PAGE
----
Rise of the ‘precariat,’ the global scourge of precarious jobs
Barely one in four of the global workforce has a stable job, UN reports
– CBC News World, June 1, 2015
Contract work is here to stay, says Bank of England governor
UK job market has changed permanently due to financial crisis, Mark Carney tells Treasury select committee
– The Guardian, November 25, 2014
In his Nov. 1, 2015, editorial ‘The 21st-Century Club’, Fortune editor Alan Murray said of the 13th Fortune Global Forum:
“We are now in the early stages of the third Industrial Revolution. New corporate behemoths like Google, Facebook and Uber are reaching Fortune 500 size at unprecedented speed. The century will belong to those who master this new model. Economic dynamism will matter more than sheer scale. The invitation-only CEO gathering (Nov. 2-4) will include leaders of many of the largest companies in the world and focus on the challenge of ‘Winning in the Disruptive Century'”. (You can view the agenda of the recently concluded event by clicking here.)
One of the advantages of living in the early 21st century is that all it takes to see how some of the most powerful corporations in the world are going to change the way we live and work is a few keystrokes. What the Forum attendees heard and discussed wasn’t ‘if’: it was when—and when is now.
Those companies will need the help of well-educated young minds and they’re not alone. They’ve declared their intentions publicly which means that the word is out on what kinds of schooling they’ll be looking for. Parents and children who plan to attend university have to read that word, understand it and act on it. We know the names of the people who are shaping the future and the names of the companies they head. The information they’re making available about what they’re thinking is free.
It’s not how much parents are spending on higher education that matters; it’s how wisely they’re spending it. It’s a lot cheaper to avoid making a mistake than it is to correct it. The two articles at the top of this page speak to the consequences. So does this story about the precariat by Joe Fiorito in today’s Toronto Star. How is someone who is just starting out supposed to repay student loans on irregular or inconsistent income? At what point will the rising cost of tuition put post-secondary education out of reach? What will the impact be on the universities themselves?
There’s a glut of degrees on the street. Jobs that used to call for a high school diploma now call for a degree but pay high school wages. Graduates are accepting them even though they aren’t full-time and employers don’t look gift horses in the mouth. Had graduates taken the time to scrutinize the labour market before they put their money down, they might not have run out of options.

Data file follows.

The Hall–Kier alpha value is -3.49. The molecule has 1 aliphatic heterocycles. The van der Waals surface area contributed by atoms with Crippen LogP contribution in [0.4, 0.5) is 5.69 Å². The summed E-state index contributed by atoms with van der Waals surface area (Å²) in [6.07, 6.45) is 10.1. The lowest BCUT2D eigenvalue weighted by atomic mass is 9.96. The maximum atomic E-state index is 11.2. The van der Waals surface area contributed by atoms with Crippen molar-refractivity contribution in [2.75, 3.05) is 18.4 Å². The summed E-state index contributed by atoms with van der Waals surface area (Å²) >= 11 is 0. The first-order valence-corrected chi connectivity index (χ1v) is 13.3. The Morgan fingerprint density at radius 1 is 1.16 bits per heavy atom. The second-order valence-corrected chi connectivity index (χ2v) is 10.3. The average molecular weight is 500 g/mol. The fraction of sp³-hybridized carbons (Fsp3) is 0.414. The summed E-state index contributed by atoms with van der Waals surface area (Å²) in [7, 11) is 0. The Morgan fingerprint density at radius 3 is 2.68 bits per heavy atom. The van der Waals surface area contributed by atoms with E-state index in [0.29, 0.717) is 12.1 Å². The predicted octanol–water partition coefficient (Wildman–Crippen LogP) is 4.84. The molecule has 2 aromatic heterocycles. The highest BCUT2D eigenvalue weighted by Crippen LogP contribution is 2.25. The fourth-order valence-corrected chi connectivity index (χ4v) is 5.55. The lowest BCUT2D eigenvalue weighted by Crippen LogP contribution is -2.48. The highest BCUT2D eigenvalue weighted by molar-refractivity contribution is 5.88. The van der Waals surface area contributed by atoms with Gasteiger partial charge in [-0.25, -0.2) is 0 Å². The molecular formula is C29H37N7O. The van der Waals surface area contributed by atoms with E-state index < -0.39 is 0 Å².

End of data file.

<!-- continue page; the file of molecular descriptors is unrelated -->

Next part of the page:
We can’t blame all of this on graduates any more than we can blame all of it on universities or governments. But we can blame it on a changing employer-employee social contract that has already cost many parents their job. Why weren’t they and others paying attention?
The environment in which today’s jobs exist is as important as the jobs themselves. Free trade agreements are part of that environment. Compromises were built into every one of them. To get, we gave. And what we gave was often measured in jobs lost. Canada has entered into 44 of those agreements so far and concerns are being expressed about the Trans-Pacific Partnership, which has yet to be ratified. Politicians and businesspeople love to boast about how many new jobs the agreements they ink will create. What kind of jobs are they? Will they be permanent or precarious? What qualifications will they call for? How much will they pay?
In its Oct. 24th – 30th issue, The Economist published ‘Reinventing the company’. In its Nov. 1st issue, FORTUNE published ‘The 21st Century Corporation: Every aspect of your business is about to change’. This is what Geoff Colvin said in his lead-in:
“Imagine an economy without friction—a new world in which labor, information, and money move easily, cheaply, and almost instantly. Psst—it’s here. Is your company ready?”
Please be sure to read FORTUNE editor Alan Murray’s editorial ‘The 21st-Century Club’. It’s what the C-Suite is reading and it’s already here.
By no means does this apply to all lines of work or to all degrees or all post-secondary diplomas and certificates. But where it does, and if precarious employment is the outcome, how do we calculate the value of higher education? Or the cost? Is it the education, the way it’s chosen, or both?
Even if parents are prepared to borrow money to put their kids through college, someone is going to have to pay it back. In the States, 7 million have defaulted on their loans. The US$1.2 trillion owing isn’t the figment of someone’s imagination: it’s real. In Canada, the number is between C$25 billion and C$50 billion, and one family in 8 is shouldering the burden.
To see the numbers for yourself, go to Google Alerts and set it to deliver links to articles with the words “student debt” in them to your e-mail inbox once a day. You’ll average 10 per day, 7 days a week, 52 weeks a year. I have been since October 2012, and the problem isn’t confined to North America. To see what universities are doing to cope, research the Millennium Project at the University of Michigan.
The world isn’t going through a phase: it’s evolving. We’re experiencing an economic tectonic shift, a “third Industrial Revolution” as FORTUNE puts it. If you want to see what the World Economic Forum’s Global Competitiveness Report 2014 – 2015 says about how Canada is faring, click here.
The United Negro College Fund has been reminding us for years that: “A mind is a terrible thing to waste”. So is a university. If we continue to waste either or both, we’ll have no one to blame for the consequences but ourselves.